Investors blind to fund-size risk
Forty per cent of FE Trustnet readers are leaving themselves open to the liquidity problems associated with funds whose AUM balloon to unmanageable levels.
By Mark Smith, Senior Reporter, FE Trustnet
Monday July 09, 2012
Two-fifths of investors are buying funds without giving any consideration to their size, according to the latest FE Trustnet
Forty per cent of respondents said they ignore assets under management (AUM) when they construct their portfolios, even though there are many funds that have suffered a decline in performance due to mass inflows.
However, many of the industry’s largest funds, such as Neil Woodford’s Invesco Perpetual High Income
, Standard Life GARS
and M&G Optimal Income
, are also among the best performing.
For obvious reasons, funds that have a history of outperforming their benchmark tend to attract huge inflows.
However, there is a crucial tipping point where, due to certain issues with liquidity, a fund can run into problems and the huge size has a detrimental impact on performance.
For example, if a manager of a giant fund suddenly decides he no longer wants to be invested in a certain stock then he is likely to find it difficult to scale back his position if there are not enough buyers for the huge number of shares he owns.
Another problem is that large funds tend to get pushed up the capitalisation scale because if they try to take positions in small companies then they can all too quickly become majority shareholders.
Hargreaves Lansdown’s Rob Morgan says this is a problem he has seen throughout the industry.
"Artemis UK Special Situations is a fund which had a tremendous time," he commented. "Manager Derek Stuart was adding value in the small and mid cap space and, as a result, attracted inflows."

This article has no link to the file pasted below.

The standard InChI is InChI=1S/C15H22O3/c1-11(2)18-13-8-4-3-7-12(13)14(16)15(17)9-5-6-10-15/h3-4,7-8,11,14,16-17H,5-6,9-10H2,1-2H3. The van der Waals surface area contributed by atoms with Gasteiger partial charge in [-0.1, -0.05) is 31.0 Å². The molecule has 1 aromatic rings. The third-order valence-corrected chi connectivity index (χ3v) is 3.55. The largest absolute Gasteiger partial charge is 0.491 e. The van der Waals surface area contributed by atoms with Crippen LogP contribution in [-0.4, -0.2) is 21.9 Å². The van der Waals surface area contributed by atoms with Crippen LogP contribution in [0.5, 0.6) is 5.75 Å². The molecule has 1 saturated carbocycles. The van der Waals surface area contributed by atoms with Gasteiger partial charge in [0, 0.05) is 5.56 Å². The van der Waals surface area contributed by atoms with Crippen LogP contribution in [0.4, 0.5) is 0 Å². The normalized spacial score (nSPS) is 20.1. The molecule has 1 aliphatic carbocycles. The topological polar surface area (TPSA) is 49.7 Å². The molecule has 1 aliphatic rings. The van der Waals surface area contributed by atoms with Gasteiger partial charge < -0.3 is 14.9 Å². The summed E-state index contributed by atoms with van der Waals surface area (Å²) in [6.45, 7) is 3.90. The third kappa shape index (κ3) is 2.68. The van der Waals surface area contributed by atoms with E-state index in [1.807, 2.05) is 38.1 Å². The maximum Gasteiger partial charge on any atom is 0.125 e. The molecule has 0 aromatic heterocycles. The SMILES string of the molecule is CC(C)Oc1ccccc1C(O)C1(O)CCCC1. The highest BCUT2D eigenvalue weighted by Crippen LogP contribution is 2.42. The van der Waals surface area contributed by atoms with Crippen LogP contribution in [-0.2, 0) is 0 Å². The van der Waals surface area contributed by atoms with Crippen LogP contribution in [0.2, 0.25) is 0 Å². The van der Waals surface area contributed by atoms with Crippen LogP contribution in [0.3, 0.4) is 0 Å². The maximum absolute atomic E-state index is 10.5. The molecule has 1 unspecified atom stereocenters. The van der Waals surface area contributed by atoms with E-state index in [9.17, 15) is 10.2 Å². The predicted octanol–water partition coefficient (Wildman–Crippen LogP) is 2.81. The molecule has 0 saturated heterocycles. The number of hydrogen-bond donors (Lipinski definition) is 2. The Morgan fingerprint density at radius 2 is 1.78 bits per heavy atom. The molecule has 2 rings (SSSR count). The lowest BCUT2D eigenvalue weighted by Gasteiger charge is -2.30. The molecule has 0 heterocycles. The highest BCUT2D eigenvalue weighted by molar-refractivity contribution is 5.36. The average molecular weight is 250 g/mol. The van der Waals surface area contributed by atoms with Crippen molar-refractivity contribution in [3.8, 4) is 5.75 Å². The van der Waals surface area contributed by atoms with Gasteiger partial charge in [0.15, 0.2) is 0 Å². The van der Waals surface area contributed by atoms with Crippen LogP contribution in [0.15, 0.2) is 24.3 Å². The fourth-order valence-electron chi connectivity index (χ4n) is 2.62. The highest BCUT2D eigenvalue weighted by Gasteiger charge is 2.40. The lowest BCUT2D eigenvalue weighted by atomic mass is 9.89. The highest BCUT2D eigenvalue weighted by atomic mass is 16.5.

"We can’t be sure that size is the reason for performance taking a dip but we do know that it is now looking more like a large cap portfolio and that is likely to have an impact on his style."
He added: "It also goes the other way. Tim Steer was running a large cap fund at New Star before he moved to Artemis. Now his UK Growth fund has a much bigger focus on smaller companies and he has fared much better."
Soft-closing a fund when it reaches this point is its best option; however, fund houses are likely to want to strike a balance between collecting management fees and protecting performance.
"We ask managers all the time at what fund size they think their style will begin to struggle," continued Morgan. "So long as we keep monitoring it then we can challenge them on it when it starts to look a bit big."
First State Global Emerging Markets
, Standard Life UK Smaller Companies
are just three high-profile funds to have shut the door to new money.
Aberdeen also wrote to financial advisers earlier this year to ask them to stop promoting its two emerging market funds.
FE Alpha Manager Francis Brooke
, who runs the top-performing Trojan Income fund, has told FE Trustnet
that he doesn’t feel it would be possible to maintain his style with more than £2bn AUM.
Morgan says that while investors must always be wary of the size of the fund, it won't always impact performance. This shows the importance of understanding a manager’s style.
Performance of fund vs sector and benchmark over 3-yrs
Source: FE Analytics
Morgan added: "A fund like M&G Optimal Income is massive and investors can’t reasonably expect Richard Woolnough
to add value through individual company credit positions because it is so hard for him to deal, but his real strength is in the wider, macro asset allocation calls."
"He’s shown a real ability to add value there."
Artemis Special Situations had a strong five years following its launch in March 2000, delivering 156.14 per cent compared with losses of 7.3 per cent from its FTSE All Share benchmark. However, in the last three years the portfolio has fallen
short of the index.